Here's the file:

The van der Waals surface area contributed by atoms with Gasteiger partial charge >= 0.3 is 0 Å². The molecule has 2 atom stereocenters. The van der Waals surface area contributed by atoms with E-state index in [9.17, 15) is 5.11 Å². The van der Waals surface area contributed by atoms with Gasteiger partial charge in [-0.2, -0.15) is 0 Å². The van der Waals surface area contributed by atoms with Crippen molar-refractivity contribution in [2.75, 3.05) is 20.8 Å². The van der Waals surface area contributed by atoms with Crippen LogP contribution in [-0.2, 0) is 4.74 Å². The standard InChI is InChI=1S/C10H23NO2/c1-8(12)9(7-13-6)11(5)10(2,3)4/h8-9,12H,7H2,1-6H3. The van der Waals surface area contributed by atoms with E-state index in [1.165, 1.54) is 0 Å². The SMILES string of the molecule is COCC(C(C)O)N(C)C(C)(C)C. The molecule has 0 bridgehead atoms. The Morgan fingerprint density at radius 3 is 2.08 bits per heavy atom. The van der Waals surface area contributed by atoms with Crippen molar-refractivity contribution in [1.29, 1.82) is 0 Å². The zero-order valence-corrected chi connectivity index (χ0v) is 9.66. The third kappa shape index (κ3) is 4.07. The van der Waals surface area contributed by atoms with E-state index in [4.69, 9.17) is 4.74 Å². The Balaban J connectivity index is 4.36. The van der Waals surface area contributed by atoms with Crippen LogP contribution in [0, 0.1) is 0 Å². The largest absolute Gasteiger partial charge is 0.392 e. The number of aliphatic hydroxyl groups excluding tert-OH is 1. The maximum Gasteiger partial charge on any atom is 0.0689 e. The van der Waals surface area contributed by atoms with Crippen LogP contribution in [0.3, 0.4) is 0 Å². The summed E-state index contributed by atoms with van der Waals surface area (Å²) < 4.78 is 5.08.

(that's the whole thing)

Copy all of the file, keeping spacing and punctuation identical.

The van der Waals surface area contributed by atoms with Gasteiger partial charge >= 0.3 is 0 Å². The molecule has 2 atom stereocenters. The van der Waals surface area contributed by atoms with E-state index in [9.17, 15) is 5.11 Å². The van der Waals surface area contributed by atoms with Gasteiger partial charge in [-0.2, -0.15) is 0 Å². The van der Waals surface area contributed by atoms with Crippen molar-refractivity contribution in [2.75, 3.05) is 20.8 Å². The van der Waals surface area contributed by atoms with Crippen LogP contribution in [-0.2, 0) is 4.74 Å². The standard InChI is InChI=1S/C10H23NO2/c1-8(12)9(7-13-6)11(5)10(2,3)4/h8-9,12H,7H2,1-6H3. The van der Waals surface area contributed by atoms with E-state index in [1.165, 1.54) is 0 Å². The SMILES string of the molecule is COCC(C(C)O)N(C)C(C)(C)C. The molecule has 0 bridgehead atoms. The Morgan fingerprint density at radius 3 is 2.08 bits per heavy atom. The van der Waals surface area contributed by atoms with Crippen molar-refractivity contribution in [1.29, 1.82) is 0 Å². The zero-order valence-corrected chi connectivity index (χ0v) is 9.66. The third kappa shape index (κ3) is 4.07. The van der Waals surface area contributed by atoms with E-state index in [4.69, 9.17) is 4.74 Å². The Balaban J connectivity index is 4.36. The van der Waals surface area contributed by atoms with Crippen LogP contribution in [0, 0.1) is 0 Å². The largest absolute Gasteiger partial charge is 0.392 e. The number of aliphatic hydroxyl groups excluding tert-OH is 1. The maximum Gasteiger partial charge on any atom is 0.0689 e. The van der Waals surface area contributed by atoms with Crippen LogP contribution in [0.3, 0.4) is 0 Å². The summed E-state index contributed by atoms with van der Waals surface area (Å²) < 4.78 is 5.08.